New England power grid sees no demand growth over next 10 years
Nov 8 (Reuters) - Average electric demand in New England is expected to remain flat over the next 10 years due to increased use of energy efficiency programs, the power grid operator for the six-state region said on Friday.
"When the effects of energy efficiency are included, the forecast shows essentially no long-run growth in electric energy use and 0.9 percent annual growth in annual summer peak demand," ISO New England said in a release.
The ISO issued the demand forecast as part of an annual regional system plan, which its board of directors approved on Thursday.
That plan also said distributed generation, mostly from solar power at residential, corporate and government sites, is growing rapidly in New England and is expected to reach more than 2,000 megawatts by the end of 2021, up from the current 250 MW.
That 2,000 MW represents about 7 percent of the ISO's all-time peak demand record of 28,130 MW, which was set in the summer of 2006.
The more consumers generate power for themselves, the less they need to buy from the grid, which is bad news for the region's generators who are already struggling with low prices and the prospect of no demand growth over the next decade.
The ISO said it convened a working group to develop strategies to address the potential negative effects of high levels of distributed generation on system reliability.
The ISO also said it has developed several strategies to deal with the growing use of natural gas to produce power in the region.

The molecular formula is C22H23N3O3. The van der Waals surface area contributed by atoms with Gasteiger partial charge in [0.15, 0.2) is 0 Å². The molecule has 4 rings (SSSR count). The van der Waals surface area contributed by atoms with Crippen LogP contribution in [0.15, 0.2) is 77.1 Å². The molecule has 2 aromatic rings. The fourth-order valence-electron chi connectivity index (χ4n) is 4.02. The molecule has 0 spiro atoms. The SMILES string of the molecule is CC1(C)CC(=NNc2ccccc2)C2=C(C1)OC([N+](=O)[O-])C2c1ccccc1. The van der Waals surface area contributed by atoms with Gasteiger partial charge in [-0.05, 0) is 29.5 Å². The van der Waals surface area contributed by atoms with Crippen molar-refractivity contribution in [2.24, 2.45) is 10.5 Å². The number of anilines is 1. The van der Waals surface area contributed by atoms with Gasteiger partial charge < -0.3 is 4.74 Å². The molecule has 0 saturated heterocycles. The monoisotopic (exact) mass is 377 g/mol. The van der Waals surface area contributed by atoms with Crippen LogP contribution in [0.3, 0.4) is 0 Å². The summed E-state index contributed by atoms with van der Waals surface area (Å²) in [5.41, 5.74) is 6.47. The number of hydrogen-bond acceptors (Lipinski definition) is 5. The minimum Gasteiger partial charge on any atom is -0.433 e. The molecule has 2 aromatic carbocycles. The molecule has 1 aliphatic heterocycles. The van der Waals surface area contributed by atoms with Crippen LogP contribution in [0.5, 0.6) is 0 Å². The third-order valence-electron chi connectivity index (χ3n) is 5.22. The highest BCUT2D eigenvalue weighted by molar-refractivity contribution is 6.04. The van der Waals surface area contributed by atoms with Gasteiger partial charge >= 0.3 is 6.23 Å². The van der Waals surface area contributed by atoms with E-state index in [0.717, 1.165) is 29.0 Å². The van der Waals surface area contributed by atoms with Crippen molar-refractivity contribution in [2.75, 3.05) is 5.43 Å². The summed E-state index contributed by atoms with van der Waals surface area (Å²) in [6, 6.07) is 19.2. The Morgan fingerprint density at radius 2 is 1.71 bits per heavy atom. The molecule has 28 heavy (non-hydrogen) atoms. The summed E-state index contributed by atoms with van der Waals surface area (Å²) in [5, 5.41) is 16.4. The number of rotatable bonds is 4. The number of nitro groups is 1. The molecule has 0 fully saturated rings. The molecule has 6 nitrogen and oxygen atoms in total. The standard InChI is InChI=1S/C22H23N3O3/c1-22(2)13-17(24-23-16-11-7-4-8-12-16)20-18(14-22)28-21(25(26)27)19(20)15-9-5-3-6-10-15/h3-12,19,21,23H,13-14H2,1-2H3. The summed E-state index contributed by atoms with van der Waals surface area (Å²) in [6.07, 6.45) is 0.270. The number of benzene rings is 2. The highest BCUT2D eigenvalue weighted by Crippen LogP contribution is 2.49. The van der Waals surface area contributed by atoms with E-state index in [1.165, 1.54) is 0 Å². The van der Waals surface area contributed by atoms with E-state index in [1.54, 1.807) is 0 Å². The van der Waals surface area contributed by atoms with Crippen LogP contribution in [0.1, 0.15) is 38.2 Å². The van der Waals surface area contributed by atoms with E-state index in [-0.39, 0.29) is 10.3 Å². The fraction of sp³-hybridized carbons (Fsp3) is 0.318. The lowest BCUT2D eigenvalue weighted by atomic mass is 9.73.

The ISO said natural gas-fired plants produced 52 percent of the electricity generated in New England in 2012. That is up from just 15 percent in 2000, the ISO has said.
The rest of the generation in the region came from nuclear plants at 31 percent, hydro at 7 percent, renewables at 7 percent, coal at 3 percent and oil at less that 1 percent, the ISO said.
Generating companies meanwhile have announced plans to shut coal and oil-fired units and a nuclear reactor as the low cost of gas due to record shale production has reduced power prices, making it uneconomic to upgrade older, less efficient plants to meet increasingly strict federal and state environmental rules.
Separately, the ISO said power companies in June completed the installation of 40 phasor measurement units or synchrophasors.
The phasors provide data to the grid operator and utilities that can be used to optimize the flow of power on the high-voltage lines and improve reliability by reducing system disturbances, the ISO said.
In addition, the ISO said power companies plan to invest about $5.7 billion in the transmission system over the next five years, including projects in the Boston area, Maine and elsewhere in Massachusetts, Connecticut and Rhode Island.
The biggest power companies in New England include units of National Grid Plc, Northeast Utilities, Iberdrola SA, NextEra Energy Inc, Dominion Resources Inc , Entergy Corp, Exelon Corp, NRG Energy Inc and Public Service Enterprise Group Inc.
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